I have recently seen a figure published that there are nearly 200 million English-language blog sites on the web, and that worldwide the total begins to approach one billion. Most of these sites are dead or dormant, of course. But still, though it can almost go without saying that that means there is one blog for every seven people on the face of the earth, I guess it also means that there is somehow room for one more.
No apology need be made for adding another: I feel I have something important to say. Isn’t that the reason anyone takes to the pen, keyboard, canvas or airwaves/microwaves? OK, maybe not the latter… But no, there’s more than that. I feel I have something important to give testimony to.
I am a naturalist. I have not always considered myself such, even thought the title undeserving, but it is a designation with which I have become more comfortable in recent years. I am certainly no O.E. Wilson, no John Muir, no Thoreau, Carson, Sibley, Abbey, Lindbergh, Berry, Audubon or Olson. But Webster’s Dictionary solves the question of self-designation for me: a naturalist is simply a student of natural history. I am unquestionably that, as there is much about nature that captivates me. Its study and consideration captures not only the hours of my leisure but as well the rarer moments of a daydream.
However, I am also a Christ-follower, a worshiper of the God of the Bible. In fact, this pursuit, though mentioned second here, has actually preoccupied me far longer and infinitely deeper than my preoccupation with nature. It is now many, many years that I have sought to follow hard after God. There is nothing that is more important to me, nothing. And through these years I have found these two passions, nature and my Christian faith, coming together in an almost aching, throbbing sense of wonderment and awe.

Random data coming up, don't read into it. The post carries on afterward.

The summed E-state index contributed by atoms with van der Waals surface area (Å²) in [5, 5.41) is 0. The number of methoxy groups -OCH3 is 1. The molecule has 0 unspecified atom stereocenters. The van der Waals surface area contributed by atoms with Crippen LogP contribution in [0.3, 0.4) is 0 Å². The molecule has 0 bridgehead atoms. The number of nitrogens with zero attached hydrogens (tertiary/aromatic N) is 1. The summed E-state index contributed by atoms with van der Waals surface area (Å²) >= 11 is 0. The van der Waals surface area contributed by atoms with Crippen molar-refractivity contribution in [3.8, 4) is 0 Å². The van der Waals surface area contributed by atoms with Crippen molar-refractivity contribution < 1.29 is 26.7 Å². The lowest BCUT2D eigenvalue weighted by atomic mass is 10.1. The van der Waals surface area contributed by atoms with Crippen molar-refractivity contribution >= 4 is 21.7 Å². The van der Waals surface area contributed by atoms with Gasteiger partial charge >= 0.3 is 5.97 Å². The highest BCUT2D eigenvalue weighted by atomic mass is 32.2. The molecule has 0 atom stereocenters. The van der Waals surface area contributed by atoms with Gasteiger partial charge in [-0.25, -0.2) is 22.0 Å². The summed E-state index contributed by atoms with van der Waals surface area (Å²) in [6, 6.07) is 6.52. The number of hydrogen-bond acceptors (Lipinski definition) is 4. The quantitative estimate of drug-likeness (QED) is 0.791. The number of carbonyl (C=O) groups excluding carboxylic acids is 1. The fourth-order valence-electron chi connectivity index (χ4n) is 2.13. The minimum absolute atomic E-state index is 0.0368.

Which brings me back to the statement above about it being more than just feeling I have something important to say: that it is more about feeling I have something important about which to give testimony, to give a shout out about, to give props where props are due. An ancient writer, another who sought to follow hard after God, put it this way: “I will tell of God’s wondrous works.” He knew that nature was not just natural; it had its source, its foundation, its substance in the God who created it. Thus, nature was more than natural, for that writer and for me: it is creation. Extraordinary. Supernatural, if you will. I can’t speak about it from anything but a spiritual perspective.
So this is what I would like to give testimony to: that “…The earth is the Lord’s and everything in it, the world and everyone who lives upon it.” Some will think me a fool. Some even of my friends will wonder why Rick is choosing to write about this stuff, like one of my good friends who looked at me in bewilderment one time as I waxed about creation and said, “What are you, some kind of animist?” He knew better and was pulling my leg. But another of my friends might not have been: when I told him as we walked those autumn woods that day that I felt when a leaf fell from a tree and touched me before it hit the ground that I considered it a kiss from God (yes, I admit that now sounds really stupid to me, too), he responded, “Oh yeah? So what do you think if a big branch falls off and hits you?”
Hmmm… Casting my pearls…
Yet I will still tell of God’s wondrous works. To be sure, I do have another life, a family and ministry life… But right here, at the intersection of creation and faith, is where I often find strength for the journey to which God has called me. And since I am always surprised at how little I find being written on the subject, it seems to me all the more important that I write.
So, another blog? Yes, for my good reasons. Besides, I can think of at least my fair share of seven persons who may be interested in hearing what I might have to say. Let’s see, first there’s me, then my wife, my four kids and three sons-in-law… There, I’m already ahead of the worldwide average.